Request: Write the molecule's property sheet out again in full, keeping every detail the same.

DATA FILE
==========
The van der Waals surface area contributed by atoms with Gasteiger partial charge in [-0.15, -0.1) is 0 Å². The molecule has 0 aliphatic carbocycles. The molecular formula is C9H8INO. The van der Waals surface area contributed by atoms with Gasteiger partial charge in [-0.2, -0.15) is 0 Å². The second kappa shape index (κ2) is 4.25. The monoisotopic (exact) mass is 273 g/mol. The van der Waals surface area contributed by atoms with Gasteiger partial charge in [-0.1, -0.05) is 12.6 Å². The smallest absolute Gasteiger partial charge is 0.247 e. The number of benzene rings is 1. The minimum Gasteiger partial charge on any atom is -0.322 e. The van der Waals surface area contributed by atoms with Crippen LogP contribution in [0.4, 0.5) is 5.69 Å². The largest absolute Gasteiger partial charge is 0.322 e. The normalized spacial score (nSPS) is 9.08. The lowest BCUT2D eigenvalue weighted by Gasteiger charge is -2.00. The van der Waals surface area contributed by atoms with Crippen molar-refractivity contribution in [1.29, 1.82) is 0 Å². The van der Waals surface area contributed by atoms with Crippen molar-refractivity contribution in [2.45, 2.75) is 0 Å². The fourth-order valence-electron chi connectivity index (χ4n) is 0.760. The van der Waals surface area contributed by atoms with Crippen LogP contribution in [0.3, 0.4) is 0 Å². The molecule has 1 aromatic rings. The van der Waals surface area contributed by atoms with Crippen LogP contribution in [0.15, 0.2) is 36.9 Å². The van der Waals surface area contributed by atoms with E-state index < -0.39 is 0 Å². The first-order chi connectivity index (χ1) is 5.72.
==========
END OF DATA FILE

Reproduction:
The van der Waals surface area contributed by atoms with Gasteiger partial charge in [-0.15, -0.1) is 0 Å². The molecule has 0 aliphatic carbocycles. The molecular formula is C9H8INO. The van der Waals surface area contributed by atoms with Gasteiger partial charge in [-0.2, -0.15) is 0 Å². The second kappa shape index (κ2) is 4.25. The monoisotopic (exact) mass is 273 g/mol. The van der Waals surface area contributed by atoms with Gasteiger partial charge in [-0.1, -0.05) is 12.6 Å². The smallest absolute Gasteiger partial charge is 0.247 e. The number of benzene rings is 1. The minimum Gasteiger partial charge on any atom is -0.322 e. The van der Waals surface area contributed by atoms with Crippen LogP contribution in [0.4, 0.5) is 5.69 Å². The largest absolute Gasteiger partial charge is 0.322 e. The normalized spacial score (nSPS) is 9.08. The lowest BCUT2D eigenvalue weighted by Gasteiger charge is -2.00. The van der Waals surface area contributed by atoms with Crippen molar-refractivity contribution in [1.29, 1.82) is 0 Å². The van der Waals surface area contributed by atoms with Crippen molar-refractivity contribution in [2.45, 2.75) is 0 Å². The fourth-order valence-electron chi connectivity index (χ4n) is 0.760. The van der Waals surface area contributed by atoms with Crippen LogP contribution in [0.3, 0.4) is 0 Å². The molecule has 1 aromatic rings. The van der Waals surface area contributed by atoms with Crippen LogP contribution in [0.15, 0.2) is 36.9 Å². The van der Waals surface area contributed by atoms with E-state index < -0.39 is 0 Å². The first-order chi connectivity index (χ1) is 5.72.